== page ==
The Reformed position is frequently contrasted with the Arminian doctrine of conditional election in which God’s eternal choice to save a person is conditioned on God’s certain foreknowledge of future events, namely, that certain individuals would exercise faith and trust in response to God’s [offer] of salvation.

The idea of unconditional election is sometimes really hard for me to grasp, because every time I try to think it through, I sneak in some kind of condition.

I can definitely think of reasons against the “unconditional” approach…I mean, at some point, religion needs to produce tangible changes in behavior in this life to matter.

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6 Comments
  1. Seth R. permalink

    When I haven’t been sparring with online secularists, I often used to get into debates with online Calvinists.

    Their entire position basically falls apart when you simply confront them with:

    “OK, so what is it you want me to DO to be saved or become elect?”

    When they give you the usual “well you don’t have to DO anything” lines, you simply point out that obviously they want you to do something – otherwise, why are they talking to you?

    Unconditional Election is a comforting doctrine – until you actually start asking how you know whether you are “elect.” And what’s more, asking how you know that you haven’t fallen out of grace somehow in the meantime. Is it possible, once you’ve been “saved” to become un-saved?

    The truth is, most of the hard Calvinists I’ve encountered online are just as concerned about doing good works to reassure themselves that “they’ve still got it” as the most works-driven lady in your local Relief Society. Unconditional Election usually winds up being a lot of triumphalist, or self-esteem driven rhetoric, with no real substance.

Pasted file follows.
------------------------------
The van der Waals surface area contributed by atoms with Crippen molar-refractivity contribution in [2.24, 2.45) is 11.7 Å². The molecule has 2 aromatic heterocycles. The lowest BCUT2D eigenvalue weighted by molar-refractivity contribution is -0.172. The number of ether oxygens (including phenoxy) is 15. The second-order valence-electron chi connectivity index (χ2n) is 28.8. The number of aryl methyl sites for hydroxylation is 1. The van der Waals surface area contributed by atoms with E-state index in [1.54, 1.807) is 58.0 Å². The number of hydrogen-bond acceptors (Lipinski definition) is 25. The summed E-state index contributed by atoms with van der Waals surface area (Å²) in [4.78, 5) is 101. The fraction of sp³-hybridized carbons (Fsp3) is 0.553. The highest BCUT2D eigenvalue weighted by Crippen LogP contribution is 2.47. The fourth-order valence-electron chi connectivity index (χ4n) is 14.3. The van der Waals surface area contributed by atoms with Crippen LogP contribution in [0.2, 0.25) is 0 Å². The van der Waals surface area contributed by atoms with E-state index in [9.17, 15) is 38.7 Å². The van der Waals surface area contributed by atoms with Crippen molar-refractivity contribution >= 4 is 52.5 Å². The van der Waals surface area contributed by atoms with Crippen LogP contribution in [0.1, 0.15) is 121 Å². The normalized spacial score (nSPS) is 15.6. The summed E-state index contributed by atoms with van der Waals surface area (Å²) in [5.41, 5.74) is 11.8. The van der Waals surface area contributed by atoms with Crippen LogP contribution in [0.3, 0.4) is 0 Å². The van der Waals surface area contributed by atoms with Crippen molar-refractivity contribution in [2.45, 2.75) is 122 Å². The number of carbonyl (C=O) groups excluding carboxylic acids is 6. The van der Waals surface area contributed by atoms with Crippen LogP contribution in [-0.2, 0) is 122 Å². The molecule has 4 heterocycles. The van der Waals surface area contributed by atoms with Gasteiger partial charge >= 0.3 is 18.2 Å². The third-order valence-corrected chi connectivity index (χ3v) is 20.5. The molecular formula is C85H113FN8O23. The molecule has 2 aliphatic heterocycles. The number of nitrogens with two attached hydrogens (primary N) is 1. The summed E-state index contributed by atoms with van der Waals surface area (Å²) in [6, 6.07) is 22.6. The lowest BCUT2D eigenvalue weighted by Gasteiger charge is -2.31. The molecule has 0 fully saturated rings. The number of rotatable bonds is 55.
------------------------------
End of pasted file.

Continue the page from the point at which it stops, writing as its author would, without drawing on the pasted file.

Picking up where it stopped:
2. Seth,

    One thing about unconditional election is that you don’t know if you’re elect. (This reminds me of a story I was linked to…or maybe it was just a comment…where one person knew this woman who insisted that she was not saved/elect, even though she went to church, believed in Jesus/Bible/etc., was a fabulous person, and to other Calvinists was elect.)

    So, unconditional election can go both ways for self-esteem, because even if you’re doing everything, you just don’t know.

    • Seth R. permalink

      Right.

      On a certain level, I don’t mind the human desire to simply acknowledge that maybe our fates are beyond our control. There’s a lot of evidence for that, and acceptance can be useful.

      But I just don’t find that the notion does that much for me as an overall framework for contextualizing the universe.

      • I dunno, God seems like that much of a dick to me. forgive my french.

        • Seth R. permalink

          Not sure we want a debate on the theodicy right now.

          • prob not